The arums are, as I know them, summer dormant winter growing plants notable for lush foliage and foul-smelling "flowers". Most of the members of this genus produce foliage in the autumn; in our climate this foliage sometimes persists through the winter but is more often than not destroyed. I tried this species years ago in the open garden, and it lasted about three years before it finally gave up. Four years ago a tiny offset appeared at one of the local plant exchanges and I decided to give it a try again. This time it was planted in the protected cold frame. It's blooming this year for the first time.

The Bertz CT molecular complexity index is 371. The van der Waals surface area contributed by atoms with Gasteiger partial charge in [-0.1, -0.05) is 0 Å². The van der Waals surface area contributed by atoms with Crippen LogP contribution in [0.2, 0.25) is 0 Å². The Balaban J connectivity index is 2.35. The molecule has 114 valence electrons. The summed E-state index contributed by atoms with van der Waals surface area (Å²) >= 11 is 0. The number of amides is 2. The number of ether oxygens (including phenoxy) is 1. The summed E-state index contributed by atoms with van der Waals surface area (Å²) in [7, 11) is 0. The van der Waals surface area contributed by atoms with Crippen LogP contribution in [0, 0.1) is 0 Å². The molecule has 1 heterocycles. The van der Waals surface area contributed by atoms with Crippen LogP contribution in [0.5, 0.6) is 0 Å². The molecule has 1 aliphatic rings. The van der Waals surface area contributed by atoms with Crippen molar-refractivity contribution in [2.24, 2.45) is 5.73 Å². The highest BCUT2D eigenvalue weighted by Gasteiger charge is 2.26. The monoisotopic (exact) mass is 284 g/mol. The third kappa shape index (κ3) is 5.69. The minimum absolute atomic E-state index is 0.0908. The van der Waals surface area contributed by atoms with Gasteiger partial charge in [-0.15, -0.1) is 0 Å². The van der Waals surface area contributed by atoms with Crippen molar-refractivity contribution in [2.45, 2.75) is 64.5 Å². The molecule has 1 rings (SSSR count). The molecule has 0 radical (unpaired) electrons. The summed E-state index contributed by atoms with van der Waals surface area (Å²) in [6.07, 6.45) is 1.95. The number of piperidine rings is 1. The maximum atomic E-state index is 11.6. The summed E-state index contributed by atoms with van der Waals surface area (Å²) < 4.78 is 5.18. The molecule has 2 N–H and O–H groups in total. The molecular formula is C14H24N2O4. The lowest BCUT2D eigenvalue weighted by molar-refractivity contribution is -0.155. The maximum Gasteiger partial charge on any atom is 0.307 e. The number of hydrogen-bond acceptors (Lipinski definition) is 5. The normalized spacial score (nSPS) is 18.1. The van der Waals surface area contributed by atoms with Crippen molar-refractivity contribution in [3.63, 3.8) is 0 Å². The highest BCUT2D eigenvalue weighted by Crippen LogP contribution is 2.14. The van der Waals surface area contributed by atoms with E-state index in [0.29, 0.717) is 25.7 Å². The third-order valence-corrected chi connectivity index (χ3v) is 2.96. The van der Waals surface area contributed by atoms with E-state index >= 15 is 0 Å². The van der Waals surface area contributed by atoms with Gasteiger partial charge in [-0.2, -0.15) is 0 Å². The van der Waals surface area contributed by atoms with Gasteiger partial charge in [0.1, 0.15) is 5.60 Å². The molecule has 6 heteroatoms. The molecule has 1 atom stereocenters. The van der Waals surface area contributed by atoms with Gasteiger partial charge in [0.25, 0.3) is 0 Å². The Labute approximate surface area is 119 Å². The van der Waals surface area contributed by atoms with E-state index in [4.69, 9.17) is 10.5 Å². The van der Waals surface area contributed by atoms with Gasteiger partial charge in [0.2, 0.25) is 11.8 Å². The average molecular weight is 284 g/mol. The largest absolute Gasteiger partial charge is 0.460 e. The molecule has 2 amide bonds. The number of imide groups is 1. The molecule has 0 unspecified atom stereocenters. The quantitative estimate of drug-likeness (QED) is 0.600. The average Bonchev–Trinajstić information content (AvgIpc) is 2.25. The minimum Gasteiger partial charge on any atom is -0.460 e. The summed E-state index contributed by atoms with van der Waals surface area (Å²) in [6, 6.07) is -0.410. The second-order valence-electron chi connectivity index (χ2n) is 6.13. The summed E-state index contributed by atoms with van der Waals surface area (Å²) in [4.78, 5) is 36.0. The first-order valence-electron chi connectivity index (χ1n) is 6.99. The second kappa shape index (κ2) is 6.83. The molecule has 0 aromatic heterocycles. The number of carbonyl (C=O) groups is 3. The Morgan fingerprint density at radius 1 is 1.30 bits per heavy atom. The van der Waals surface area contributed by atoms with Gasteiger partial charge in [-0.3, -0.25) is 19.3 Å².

Arum dioscoridis is notable for the color pattern of the interior of its spathe. Something nicked this one just as the spathe was unfurling, and so the spathe is not quite as striking as it might have been. But you can easily get the idea from what's there.
This one produces a pervasive, reeking, stealth stench: I could smell it from inside the house (there was an open window near the plant).